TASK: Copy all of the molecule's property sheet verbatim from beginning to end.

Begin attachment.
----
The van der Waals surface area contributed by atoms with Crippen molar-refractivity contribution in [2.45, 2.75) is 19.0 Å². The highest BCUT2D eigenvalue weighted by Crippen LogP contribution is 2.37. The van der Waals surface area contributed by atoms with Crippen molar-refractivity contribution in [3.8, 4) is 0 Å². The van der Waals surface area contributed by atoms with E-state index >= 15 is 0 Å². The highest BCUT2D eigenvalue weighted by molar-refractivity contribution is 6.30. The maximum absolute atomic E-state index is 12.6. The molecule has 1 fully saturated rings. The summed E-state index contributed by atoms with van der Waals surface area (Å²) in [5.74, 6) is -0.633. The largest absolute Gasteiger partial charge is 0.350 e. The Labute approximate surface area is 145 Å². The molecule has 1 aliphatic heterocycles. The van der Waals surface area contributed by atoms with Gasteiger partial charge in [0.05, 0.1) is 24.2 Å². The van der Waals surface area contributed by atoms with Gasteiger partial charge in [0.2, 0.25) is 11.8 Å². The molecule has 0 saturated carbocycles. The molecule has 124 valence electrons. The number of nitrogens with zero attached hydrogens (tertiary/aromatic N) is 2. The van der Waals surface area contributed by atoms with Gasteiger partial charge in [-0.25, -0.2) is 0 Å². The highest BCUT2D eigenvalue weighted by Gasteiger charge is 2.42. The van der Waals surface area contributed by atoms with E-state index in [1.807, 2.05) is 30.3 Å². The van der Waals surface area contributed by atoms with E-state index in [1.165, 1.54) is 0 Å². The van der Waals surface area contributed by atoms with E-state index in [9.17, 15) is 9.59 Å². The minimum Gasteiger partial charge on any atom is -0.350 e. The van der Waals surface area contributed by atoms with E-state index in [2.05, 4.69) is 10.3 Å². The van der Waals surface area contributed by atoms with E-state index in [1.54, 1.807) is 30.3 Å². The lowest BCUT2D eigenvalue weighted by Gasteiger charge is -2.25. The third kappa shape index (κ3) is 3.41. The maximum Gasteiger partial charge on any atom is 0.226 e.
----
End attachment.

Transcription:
The van der Waals surface area contributed by atoms with Crippen molar-refractivity contribution in [2.45, 2.75) is 19.0 Å². The highest BCUT2D eigenvalue weighted by Crippen LogP contribution is 2.37. The van der Waals surface area contributed by atoms with Crippen molar-refractivity contribution in [3.8, 4) is 0 Å². The van der Waals surface area contributed by atoms with E-state index >= 15 is 0 Å². The highest BCUT2D eigenvalue weighted by molar-refractivity contribution is 6.30. The maximum absolute atomic E-state index is 12.6. The molecule has 1 fully saturated rings. The summed E-state index contributed by atoms with van der Waals surface area (Å²) in [5.74, 6) is -0.633. The largest absolute Gasteiger partial charge is 0.350 e. The Labute approximate surface area is 145 Å². The molecule has 1 aliphatic heterocycles. The van der Waals surface area contributed by atoms with Gasteiger partial charge in [0.05, 0.1) is 24.2 Å². The van der Waals surface area contributed by atoms with Gasteiger partial charge in [0.2, 0.25) is 11.8 Å². The molecule has 0 saturated carbocycles. The molecule has 124 valence electrons. The number of nitrogens with zero attached hydrogens (tertiary/aromatic N) is 2. The van der Waals surface area contributed by atoms with Gasteiger partial charge in [-0.25, -0.2) is 0 Å². The highest BCUT2D eigenvalue weighted by Gasteiger charge is 2.42. The van der Waals surface area contributed by atoms with E-state index in [1.807, 2.05) is 30.3 Å². The van der Waals surface area contributed by atoms with E-state index in [1.165, 1.54) is 0 Å². The van der Waals surface area contributed by atoms with E-state index in [9.17, 15) is 9.59 Å². The minimum Gasteiger partial charge on any atom is -0.350 e. The van der Waals surface area contributed by atoms with E-state index in [2.05, 4.69) is 10.3 Å². The van der Waals surface area contributed by atoms with E-state index in [1.54, 1.807) is 30.3 Å². The lowest BCUT2D eigenvalue weighted by Gasteiger charge is -2.25. The third kappa shape index (κ3) is 3.41. The maximum Gasteiger partial charge on any atom is 0.226 e.